China’s Ping An Insurance (Group) Co. has 23,000 research staff, 500 big-data scientists and spends billions of dollars a year on R&D. Last year, it attracted 46 million new customers, equivalent to the population of Spain — almost all of them in its home market.
The bad news for competitors outside China is that Ping An may be getting ready for another growth leap.
China’s largest insurer by market value has evaluated buying Prudential PLC’s Asia business, people familiar with the matter said last week. Such a deal would immediately extend its reach to insurance markets from Singapore to Indonesia, bringing it into more direct competition with international brands like AIA Group Ltd. and Manulife Financial Corp.
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Prudential PLC is a separate company from Prudential Financial Inc. and the parent of Jackson National Life Insurance Company, a major U.S. annuity issuer.
A mega-acquisition like the Prudential unit would mark an abrupt departure from Ping An’s strategy of incubating various tech businesses and then spinning them off, while incorporating the technology in its main financial and insurance operations. That strategy helped Ping An supercharge growth, and won it plaudits among analysts as one of Asia’s most technologically advanced insurers.
Marrying that tech prowess with an instant customer base across Asia would make Ping An a potentially huge threat. Fifty years ago, Prudential had just a handful of branch offices in the region, which catered mainly for the expat community. Now, it serves almost 15 million customers in 14 markets.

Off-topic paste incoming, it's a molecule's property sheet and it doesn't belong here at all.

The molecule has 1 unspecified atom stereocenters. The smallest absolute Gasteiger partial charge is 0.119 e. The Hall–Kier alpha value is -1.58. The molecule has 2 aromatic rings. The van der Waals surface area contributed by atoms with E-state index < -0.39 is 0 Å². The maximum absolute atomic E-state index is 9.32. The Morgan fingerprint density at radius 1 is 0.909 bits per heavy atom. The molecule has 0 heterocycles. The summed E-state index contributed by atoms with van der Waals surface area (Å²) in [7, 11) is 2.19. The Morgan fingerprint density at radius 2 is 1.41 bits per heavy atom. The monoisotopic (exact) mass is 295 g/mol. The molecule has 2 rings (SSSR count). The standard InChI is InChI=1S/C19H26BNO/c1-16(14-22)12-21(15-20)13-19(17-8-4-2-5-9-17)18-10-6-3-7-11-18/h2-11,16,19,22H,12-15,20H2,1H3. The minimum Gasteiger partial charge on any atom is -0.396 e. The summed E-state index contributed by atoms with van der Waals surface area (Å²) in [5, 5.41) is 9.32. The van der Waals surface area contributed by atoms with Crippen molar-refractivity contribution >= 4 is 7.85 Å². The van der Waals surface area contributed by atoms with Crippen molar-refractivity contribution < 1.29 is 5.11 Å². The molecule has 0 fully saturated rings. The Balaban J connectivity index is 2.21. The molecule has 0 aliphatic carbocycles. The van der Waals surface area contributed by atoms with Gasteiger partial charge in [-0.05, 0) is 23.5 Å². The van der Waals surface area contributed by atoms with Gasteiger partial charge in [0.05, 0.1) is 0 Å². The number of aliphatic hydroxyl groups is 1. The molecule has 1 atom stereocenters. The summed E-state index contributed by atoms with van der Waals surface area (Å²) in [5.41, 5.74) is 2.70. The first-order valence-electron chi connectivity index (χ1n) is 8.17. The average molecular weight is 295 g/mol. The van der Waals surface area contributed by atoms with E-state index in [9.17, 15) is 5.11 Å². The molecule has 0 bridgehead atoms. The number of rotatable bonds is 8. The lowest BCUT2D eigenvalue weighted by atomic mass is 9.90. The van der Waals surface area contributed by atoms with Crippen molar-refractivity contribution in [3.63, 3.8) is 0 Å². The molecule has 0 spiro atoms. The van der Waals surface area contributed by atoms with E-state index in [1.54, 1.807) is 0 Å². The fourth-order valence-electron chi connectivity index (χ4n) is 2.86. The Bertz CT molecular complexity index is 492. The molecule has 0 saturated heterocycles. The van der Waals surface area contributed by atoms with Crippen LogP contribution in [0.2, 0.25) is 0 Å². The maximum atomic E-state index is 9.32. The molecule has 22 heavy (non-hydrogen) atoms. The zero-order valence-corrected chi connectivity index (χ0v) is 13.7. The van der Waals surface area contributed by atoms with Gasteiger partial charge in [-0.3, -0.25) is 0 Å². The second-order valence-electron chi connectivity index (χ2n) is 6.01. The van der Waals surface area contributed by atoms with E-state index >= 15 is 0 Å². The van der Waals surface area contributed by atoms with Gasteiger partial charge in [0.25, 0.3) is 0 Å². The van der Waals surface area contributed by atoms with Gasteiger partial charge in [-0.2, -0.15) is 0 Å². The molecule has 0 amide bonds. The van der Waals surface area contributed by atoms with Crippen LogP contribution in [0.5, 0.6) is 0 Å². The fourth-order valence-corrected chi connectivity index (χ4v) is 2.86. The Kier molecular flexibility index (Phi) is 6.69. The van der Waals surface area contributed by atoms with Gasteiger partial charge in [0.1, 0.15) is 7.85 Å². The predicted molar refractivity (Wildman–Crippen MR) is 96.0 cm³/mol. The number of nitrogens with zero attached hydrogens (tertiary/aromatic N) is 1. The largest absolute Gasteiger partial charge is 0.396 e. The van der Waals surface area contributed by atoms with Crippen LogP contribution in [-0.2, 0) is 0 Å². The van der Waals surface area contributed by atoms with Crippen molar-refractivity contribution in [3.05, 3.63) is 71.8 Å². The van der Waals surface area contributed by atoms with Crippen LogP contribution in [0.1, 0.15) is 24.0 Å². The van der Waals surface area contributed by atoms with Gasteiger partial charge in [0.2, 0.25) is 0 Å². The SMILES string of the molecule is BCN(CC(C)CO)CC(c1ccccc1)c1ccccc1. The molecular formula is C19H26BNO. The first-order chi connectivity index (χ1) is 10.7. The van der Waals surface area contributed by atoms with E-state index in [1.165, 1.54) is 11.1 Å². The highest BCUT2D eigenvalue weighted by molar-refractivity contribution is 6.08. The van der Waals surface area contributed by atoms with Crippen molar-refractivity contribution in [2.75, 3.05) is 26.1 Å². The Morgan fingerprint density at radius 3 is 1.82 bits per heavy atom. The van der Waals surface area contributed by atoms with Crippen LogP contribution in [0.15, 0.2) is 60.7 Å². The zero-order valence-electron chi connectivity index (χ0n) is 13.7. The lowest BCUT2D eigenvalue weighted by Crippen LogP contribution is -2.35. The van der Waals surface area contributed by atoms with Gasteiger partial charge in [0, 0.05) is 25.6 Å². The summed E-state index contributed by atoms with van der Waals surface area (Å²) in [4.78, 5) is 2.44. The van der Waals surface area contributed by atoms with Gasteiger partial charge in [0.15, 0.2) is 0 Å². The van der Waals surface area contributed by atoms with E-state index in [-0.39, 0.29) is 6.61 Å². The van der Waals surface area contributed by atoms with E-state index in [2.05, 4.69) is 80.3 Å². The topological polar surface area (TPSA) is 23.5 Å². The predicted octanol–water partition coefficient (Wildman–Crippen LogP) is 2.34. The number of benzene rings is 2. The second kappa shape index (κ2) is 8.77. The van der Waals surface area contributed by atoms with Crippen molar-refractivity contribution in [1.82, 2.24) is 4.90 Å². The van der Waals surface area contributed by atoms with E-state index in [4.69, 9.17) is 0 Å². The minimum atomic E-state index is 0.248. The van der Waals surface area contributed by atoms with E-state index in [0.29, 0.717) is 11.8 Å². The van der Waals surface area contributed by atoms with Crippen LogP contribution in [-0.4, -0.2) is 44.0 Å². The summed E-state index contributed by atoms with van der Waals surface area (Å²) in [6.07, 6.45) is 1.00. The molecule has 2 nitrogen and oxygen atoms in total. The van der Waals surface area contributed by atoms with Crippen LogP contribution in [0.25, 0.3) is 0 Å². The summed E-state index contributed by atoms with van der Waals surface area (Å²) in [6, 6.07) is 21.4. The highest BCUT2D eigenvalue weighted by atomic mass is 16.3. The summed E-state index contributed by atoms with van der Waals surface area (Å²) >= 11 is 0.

“An acquisition is a good strategy for Ping An to expand into other regions” as it seeks to mitigate the risk of concentrating on its home market, said Lu Yunting, a Shanghai-based analyst at Zhongtai Securities Co. “Its fintech is for sure a lot stronger than global insurers’ and its hardware and software are both very competitive.”
Ping An hasn’t approached Prudential about a deal, a person with knowledge of the matter said Wednesday, and Prudential Chief Executive Officer Mike Wells said the same day that the Asian operations aren’t for sale.
When Ping An presented its technology strategy in November, analysts were immediately enthused. Deutsche Bank AG and Nomura Holdings Inc. raised their price targets, in the German bank’s case by 38%. The company wants to eventually generate half its earnings from technology and said in its slideshow that fintech may increase banks’ return on equity globally by 44% by 2025.
Technology has “materially” bolstered Ping An’s performance in terms of customer analytics, channel development, risk management and client services, Morgan Stanley analyst Jenny Jiang wrote at the time, citing the insurer’s big-data analysis that can identify prospective clients and generate sales leads more accurately.